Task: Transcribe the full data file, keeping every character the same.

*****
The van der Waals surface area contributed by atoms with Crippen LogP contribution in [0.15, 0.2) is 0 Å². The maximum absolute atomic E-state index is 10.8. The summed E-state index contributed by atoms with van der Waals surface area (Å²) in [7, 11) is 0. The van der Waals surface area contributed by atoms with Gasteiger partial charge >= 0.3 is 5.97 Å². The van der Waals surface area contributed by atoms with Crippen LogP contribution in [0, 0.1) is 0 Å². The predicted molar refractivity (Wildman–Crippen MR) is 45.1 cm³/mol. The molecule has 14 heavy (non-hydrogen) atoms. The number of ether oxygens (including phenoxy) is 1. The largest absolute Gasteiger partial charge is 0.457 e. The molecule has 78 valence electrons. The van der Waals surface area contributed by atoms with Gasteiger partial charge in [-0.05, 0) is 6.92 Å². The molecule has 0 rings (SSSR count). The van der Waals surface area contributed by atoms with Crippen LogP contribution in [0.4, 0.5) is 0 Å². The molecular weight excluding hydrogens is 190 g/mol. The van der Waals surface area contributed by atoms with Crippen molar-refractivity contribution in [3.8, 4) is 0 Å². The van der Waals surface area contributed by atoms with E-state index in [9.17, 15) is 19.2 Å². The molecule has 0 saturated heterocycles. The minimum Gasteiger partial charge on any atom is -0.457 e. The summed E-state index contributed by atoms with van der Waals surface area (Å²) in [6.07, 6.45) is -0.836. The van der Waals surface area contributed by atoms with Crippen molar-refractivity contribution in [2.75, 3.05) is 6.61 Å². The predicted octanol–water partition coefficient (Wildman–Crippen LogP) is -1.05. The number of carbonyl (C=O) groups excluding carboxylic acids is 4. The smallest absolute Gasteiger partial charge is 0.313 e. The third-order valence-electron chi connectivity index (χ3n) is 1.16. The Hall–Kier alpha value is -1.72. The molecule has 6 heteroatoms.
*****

The van der Waals surface area contributed by atoms with Crippen LogP contribution in [0.15, 0.2) is 0 Å². The maximum absolute atomic E-state index is 10.8. The summed E-state index contributed by atoms with van der Waals surface area (Å²) in [7, 11) is 0. The van der Waals surface area contributed by atoms with Gasteiger partial charge >= 0.3 is 5.97 Å². The van der Waals surface area contributed by atoms with Crippen LogP contribution in [0, 0.1) is 0 Å². The predicted molar refractivity (Wildman–Crippen MR) is 45.1 cm³/mol. The molecule has 14 heavy (non-hydrogen) atoms. The number of ether oxygens (including phenoxy) is 1. The largest absolute Gasteiger partial charge is 0.457 e. The molecule has 78 valence electrons. The van der Waals surface area contributed by atoms with Gasteiger partial charge in [-0.05, 0) is 6.92 Å². The molecule has 0 rings (SSSR count). The van der Waals surface area contributed by atoms with Crippen LogP contribution in [0.4, 0.5) is 0 Å². The molecular weight excluding hydrogens is 190 g/mol. The van der Waals surface area contributed by atoms with Crippen molar-refractivity contribution in [3.8, 4) is 0 Å². The van der Waals surface area contributed by atoms with E-state index in [9.17, 15) is 19.2 Å². The molecule has 0 saturated heterocycles. The minimum Gasteiger partial charge on any atom is -0.457 e. The summed E-state index contributed by atoms with van der Waals surface area (Å²) in [6.07, 6.45) is -0.836. The van der Waals surface area contributed by atoms with Crippen molar-refractivity contribution in [2.75, 3.05) is 6.61 Å². The predicted octanol–water partition coefficient (Wildman–Crippen LogP) is -1.05. The number of carbonyl (C=O) groups excluding carboxylic acids is 4. The smallest absolute Gasteiger partial charge is 0.313 e. The third-order valence-electron chi connectivity index (χ3n) is 1.16. The Hall–Kier alpha value is -1.72. The molecule has 6 heteroatoms.